In my last post I discussed the very real limits of science's powers and how they prevent Darwinism from saying anything meaningful about the real cause of particular genetic novelty. It bears repeating that in neither that post nor the present am I by any means arguing with the scientific theory of Darwinism (or "evolution" as the historically and philosophically unschooled call it) in these posts. My intention is merely to show how irrelevant evolutionary theory is to our culture at large, and thus that the whole "evolution vs. ID" flap is a tremendous waste of time.
The main point of my writing here is to remedy a fault of the last post by showing just how unextraordinary it is that science says "chance" (i.e., "we don't know") when the actual cause could well be an intelligence.
To illustrate this ordinariness, let's take an example. Let's say a post-modern anthropologist is monitoring your home power consumption. When your family goes on vacation you have one of those automatic switches to turn the lights on at regular intervals, so naturally the anthropologist sees that the power varies in a regular way (and could even find a mathematical function to describe it). When your family's at home (say, during the summer), on the other hand, the power consumption is erratic, seemingly random with all your comings and goings (outdoor activities, home repair, household appliances, etc.).
The way many scientists interpret data these days, the anthropologist might interpret the regularity to indicate an intelligence at work (or at least a kind of order) when you're on vacation, but no intelligence when you're home! So if he were asked when you are at home, he might give you the exact opposite of what is actually the case.
Of course, he could tell the truth, if he included more information in his research: say, by observing your comings and goings from your home.
This backward result is an inseparable part of the nature of science. The great virtue of science is that we can see all kinds of new things if we methodologically limit our considerations. I wouldn't be a scientist if I didn't believe it to be a very powerful type of human knowledge—but it is very limited. Notice in the example that the scientist only draws from a narrow amount of information, excluding other, non-quantitative data. With the limited amount of information, it is no surprise that he doesn't arrive at the full truth in his conclusions.
In general, if we insist that only those things exist that we can measure (put a number on) that we can deal with scientifically, then there's no wonder we conclude that the most important things at life don't exist!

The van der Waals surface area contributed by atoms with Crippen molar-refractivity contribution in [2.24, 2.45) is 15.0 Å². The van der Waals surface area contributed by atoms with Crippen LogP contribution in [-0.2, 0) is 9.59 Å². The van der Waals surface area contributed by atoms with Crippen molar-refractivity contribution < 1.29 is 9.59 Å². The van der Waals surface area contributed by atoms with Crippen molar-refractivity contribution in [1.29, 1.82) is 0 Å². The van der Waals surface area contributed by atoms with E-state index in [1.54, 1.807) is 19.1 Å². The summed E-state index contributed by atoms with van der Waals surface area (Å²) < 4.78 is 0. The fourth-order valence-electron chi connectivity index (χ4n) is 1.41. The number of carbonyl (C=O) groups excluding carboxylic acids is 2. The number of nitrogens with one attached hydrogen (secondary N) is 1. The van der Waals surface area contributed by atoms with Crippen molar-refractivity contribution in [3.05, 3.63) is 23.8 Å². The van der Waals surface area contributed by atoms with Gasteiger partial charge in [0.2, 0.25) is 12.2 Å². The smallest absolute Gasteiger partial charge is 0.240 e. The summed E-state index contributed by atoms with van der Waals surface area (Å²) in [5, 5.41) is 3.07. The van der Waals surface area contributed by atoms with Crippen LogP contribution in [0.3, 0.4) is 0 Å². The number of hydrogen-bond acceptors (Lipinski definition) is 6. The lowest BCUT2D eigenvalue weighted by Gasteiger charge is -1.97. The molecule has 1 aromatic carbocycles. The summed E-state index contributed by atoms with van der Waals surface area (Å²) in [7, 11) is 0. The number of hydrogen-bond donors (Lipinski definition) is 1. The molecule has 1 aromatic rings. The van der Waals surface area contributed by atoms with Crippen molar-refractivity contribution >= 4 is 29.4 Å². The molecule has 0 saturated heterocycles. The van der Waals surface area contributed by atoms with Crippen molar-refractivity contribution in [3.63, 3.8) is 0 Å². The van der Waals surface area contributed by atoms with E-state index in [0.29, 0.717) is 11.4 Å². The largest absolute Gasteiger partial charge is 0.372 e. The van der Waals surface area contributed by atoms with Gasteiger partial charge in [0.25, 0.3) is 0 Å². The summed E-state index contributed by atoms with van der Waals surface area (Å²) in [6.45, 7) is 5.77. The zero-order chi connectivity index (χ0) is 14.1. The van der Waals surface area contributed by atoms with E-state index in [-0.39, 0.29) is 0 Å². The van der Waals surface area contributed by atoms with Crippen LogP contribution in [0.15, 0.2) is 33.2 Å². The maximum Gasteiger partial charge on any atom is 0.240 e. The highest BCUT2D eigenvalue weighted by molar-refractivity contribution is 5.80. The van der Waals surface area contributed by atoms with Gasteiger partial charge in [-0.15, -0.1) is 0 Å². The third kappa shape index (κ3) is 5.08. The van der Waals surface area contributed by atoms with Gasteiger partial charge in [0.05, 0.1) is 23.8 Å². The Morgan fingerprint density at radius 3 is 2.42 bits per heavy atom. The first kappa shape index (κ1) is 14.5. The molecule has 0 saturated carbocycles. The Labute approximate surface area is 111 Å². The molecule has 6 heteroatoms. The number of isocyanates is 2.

Science generalizes from regularities. It doesn't attempt to explain particular events in themselves, but only particular events as part of a larger, overarching pattern. But intelligences act in concrete situations in light of particular facts; these particulars are necessarily excluded from science's limited scope. Scientific generalizations necessarily exclude at least one intelligence: the scientist's. So is it any surprise that science excludes other intelligences?
Anthony Rizzi, to whom I owe a great intellectual debt, discusses chance in a way that highlights the constricted considerations inherent in science:
Chance is the intersection of two independent lines of causality. If an asteroid is set on a path by an explosion somewhere far from our solar system that ends by intersecting the path of the earth, which was independently set on its path by another event, one calls it chance. In the empiriometric system of Newtonian physics, it can be thought of as initial conditions on the equations of motion. Take a simpler but, in principle, equivalent case. Think of two balls on a pool table. they will only hit if given certain velocities and starting positions. If they hit, the fact that they hit is what we call chance in the true sense. In such a case there is no cause in the system (pool table plus balls). There is no being in the system that can be considered responsible for the collision. hence, it appears as an irrational element. Even in this case, however, as one can readily see from the principle of causality, there must be a cause. In the case of our pool ball, someone shot one ball at the other. In the case of the asteroid, God [ultimately] set the initial conditions. Hence, even in the most extreme possible ontological case, chance is a relative term. Absolute chance is a complete irrationality: being coming from non-being.
Darwinism (as Dawkins calls evolution) relies on random mutations for the genetic novelty on which natural selection works. As we've seen, randomness or chance is always relative to the limits of one's considerations: a larger, more encompassing frame can always include the explanation. The scientific theory of Darwinism (properly speaking) says nothing about the cause of the mutations behind genetic novelty, but only that it can't speak of them. Only when Darwinism becomes an unscientific ideology does it arrogate to itself the denial of causation.
Darwinism, like any scientific theory, casts a very broad, but coarse net. Its failure to capture the slippery eel of intelligence indicates nothing about the presence or absence of intelligence.
Anthony Rizzi, The Science Before Science: A Guide to Thinking in the 21st Century (Baton Rouge: IAP Press, 2004), 256.